Delicate Magnolia Scent Activates Human Pheromone Receptor

Just like animals, humans use chemical communication. Scent molecule Hedione triggers different brain activities in men and women.

The question if humans can communicate via pheromones in the same way as animals is under debate. Cell physiologists at the Ruhr-Universität Bochum have demonstrated that the odorous substance Hedione activates the putative pheromone receptor VN1R1, which occurs in the human olfactory epithelium. Together with colleagues from Dresden, the Bochum-based researchers showed that the scent of Hedione generates sex-specific activation patterns in the brain, which do not occur with traditional fragrances. “These results constitute compelling evidence that a pheromone effect different from normal olfactory perception indeed exists in humans,” says scent researcher Dr. Hanns Hatt. The team published the results in the journal NeuroImage.

Hedione activates pheromone receptor in olfactory epithelium

Using genetic-analysis approaches, the researchers from Bochum confirmed the pheromone receptor’s existence in human olfactory mucosa. Subsequently, they transferred the genetic code for the receptor into cell cultures and, using these cells, demonstrated that Hedione activates the receptor. Hedione – derived from the Greek word “hedone”, for fun, pleasure, lust – has a pleasant fresh jasmine-magnolia scent and is utilized in many perfumes. It is also called the scent of success.

Sex-specific brain activation may be related to the release of sex hormones

Together with the team headed by Dr Thomas Hummel from the University Hospital Dresden, the group from Bochum analysed what happens in the brain when a person smells Hedione. They compared the results with the effects triggered by phenylethyl alcohol, a traditional floral fragrance. Hedione activated brain areas in the limbic system significantly more strongly than phenylethyl alcohol. The limbic system is associated with emotions, memory and motivation. In addition, Hedione activated a specific hypothalamic region, in women more strongly than in men. This activation pattern is typical for controlling sexual behaviour via the endocrine system.

This image shows a Magnolia grandiflora.

Hedione activated brain areas in the limbic system significantly more strongly than phenylethyl alcohol. The limbic system is associated with emotions, memory and motivation. This image is for illustrative purposes only and shows a Magnolia grandiflora. Image credit: Josep Renalias Lohen11.

Next steps are in progress

“In the next stage, we want to find out which physiological and psychological parameters are affected when Hedione activates the pheromone receptor,” explains Hanns Hatt. “We have already launched the relevant studies. But we also have to search for scent molecules in bodily secretions, which resemble Hedione and activate the receptor. With its help, humans could actually communicate with each other.”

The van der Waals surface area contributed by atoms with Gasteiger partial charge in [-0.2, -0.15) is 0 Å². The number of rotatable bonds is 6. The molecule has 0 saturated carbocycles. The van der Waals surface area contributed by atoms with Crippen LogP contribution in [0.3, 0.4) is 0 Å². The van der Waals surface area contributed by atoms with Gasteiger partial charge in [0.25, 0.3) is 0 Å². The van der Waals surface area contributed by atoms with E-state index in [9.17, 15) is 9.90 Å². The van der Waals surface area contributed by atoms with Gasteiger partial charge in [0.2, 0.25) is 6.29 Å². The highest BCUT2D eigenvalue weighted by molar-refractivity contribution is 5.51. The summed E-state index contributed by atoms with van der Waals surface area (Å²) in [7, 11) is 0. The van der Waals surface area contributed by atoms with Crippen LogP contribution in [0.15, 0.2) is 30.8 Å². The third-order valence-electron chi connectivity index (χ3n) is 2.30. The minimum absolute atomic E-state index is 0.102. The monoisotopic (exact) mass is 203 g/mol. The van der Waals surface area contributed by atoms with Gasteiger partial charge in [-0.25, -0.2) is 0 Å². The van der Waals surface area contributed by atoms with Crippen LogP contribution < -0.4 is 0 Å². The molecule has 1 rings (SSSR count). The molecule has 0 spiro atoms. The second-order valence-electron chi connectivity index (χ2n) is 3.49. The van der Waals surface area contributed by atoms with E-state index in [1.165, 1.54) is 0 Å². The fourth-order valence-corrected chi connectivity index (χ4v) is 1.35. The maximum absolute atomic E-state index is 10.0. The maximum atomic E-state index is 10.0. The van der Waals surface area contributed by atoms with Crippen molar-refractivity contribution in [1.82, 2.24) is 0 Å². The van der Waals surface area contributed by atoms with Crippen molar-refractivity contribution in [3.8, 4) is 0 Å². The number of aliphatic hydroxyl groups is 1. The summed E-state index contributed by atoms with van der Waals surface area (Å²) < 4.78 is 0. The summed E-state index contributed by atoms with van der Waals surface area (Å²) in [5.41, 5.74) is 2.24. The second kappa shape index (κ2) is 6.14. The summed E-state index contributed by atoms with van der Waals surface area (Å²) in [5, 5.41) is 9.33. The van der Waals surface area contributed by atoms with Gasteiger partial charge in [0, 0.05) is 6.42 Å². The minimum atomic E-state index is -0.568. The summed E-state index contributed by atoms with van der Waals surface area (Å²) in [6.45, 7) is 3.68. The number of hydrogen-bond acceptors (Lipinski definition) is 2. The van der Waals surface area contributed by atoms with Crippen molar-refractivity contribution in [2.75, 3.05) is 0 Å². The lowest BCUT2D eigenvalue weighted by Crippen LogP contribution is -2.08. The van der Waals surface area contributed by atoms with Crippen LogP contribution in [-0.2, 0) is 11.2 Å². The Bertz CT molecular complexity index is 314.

Pheromone receptors in humans and animals

Pheromones are substances that facilitate chemical communication between members of the same species. They trigger a homogeneous, repeatable reaction. In the animal kingdom, this kind of communication is very widespread. Mice have approximately 300 different genes for pheromone receptors; in humans, probably only five of them are still functional. Most mammals have a special organ located at the base of the nasal septum, i.e. the vomeronasal organ. According to contemporary research, this organ fulfills no function in humans anymore. However, researchers at RUB and other institutes have demonstrated in the recent years that pheromone receptors may also occur in the olfactory epithelium in humans and in mice.

About this neuroscience research

Source: Dr. Julia Weiler – Ruhr University Bochum
Image Source: The image is credited to Josep Renalias Lohen11 and is licensed Creative Commons Attribution-ShareAlike 3.0 Unported
Original Research: Abstract for “The smelling of Hedione results in sex-differentiated human brain activity” by I. Wallrabenstein, J. Gerber, S. Rasche, I. Croy, S. Kurtenbach, T. Hummel, and H. Hatt in NeuroImage. Published online March 19 2015 doi:10.1016/j.neuroimage.2015.03.029


Abstract

The smelling of Hedione results in sex-differentiated human brain activity

A large family of vomeronasal receptors recognizes pheromone cues in many animals including most amphibia, reptiles, rodents, and other mammals. Humans possess five vomeronasal-type 1 receptor genes (VN1R1–VN1R5), which code for proteins that are functional in recombinant expression systems. We used two different recombinant expression systems and identified Hedione as a ligand for the putative human pheromone receptor VN1R1 expressed in the human olfactory mucosa. Following the ligand identification, we employed functional magnetic resonance imaging (fMRI) in healthy volunteers to characterize the in-vivo action of the VN1R1 ligand Hedione. In comparison to a common floral odor (phenylethyl alcohol), Hedione exhibited significantly enhanced activation in limbic areas (amygdala, hippocampus) and elicited a sex-differentiated response in a hypothalamic region that is associated with hormonal release.

Utilizing a novel combination of methods, our results indicate that the putative human pheromone receptor VN1R1 is involved in extra-olfactory neuronal activations induced by the odorous substance Hedione. The activation of VN1R1 might play a role in gender-specific modulation of hormonal secretion in humans.

“The smelling of Hedione results in sex-differentiated human brain activity” by I. Wallrabenstein, J. Gerber, S. Rasche, I. Croy, S. Kurtenbach, T. Hummel, and H. Hatt in NeuroImage. Published online March 19 2015 doi:10.1016/j.neuroimage.2015.03.029

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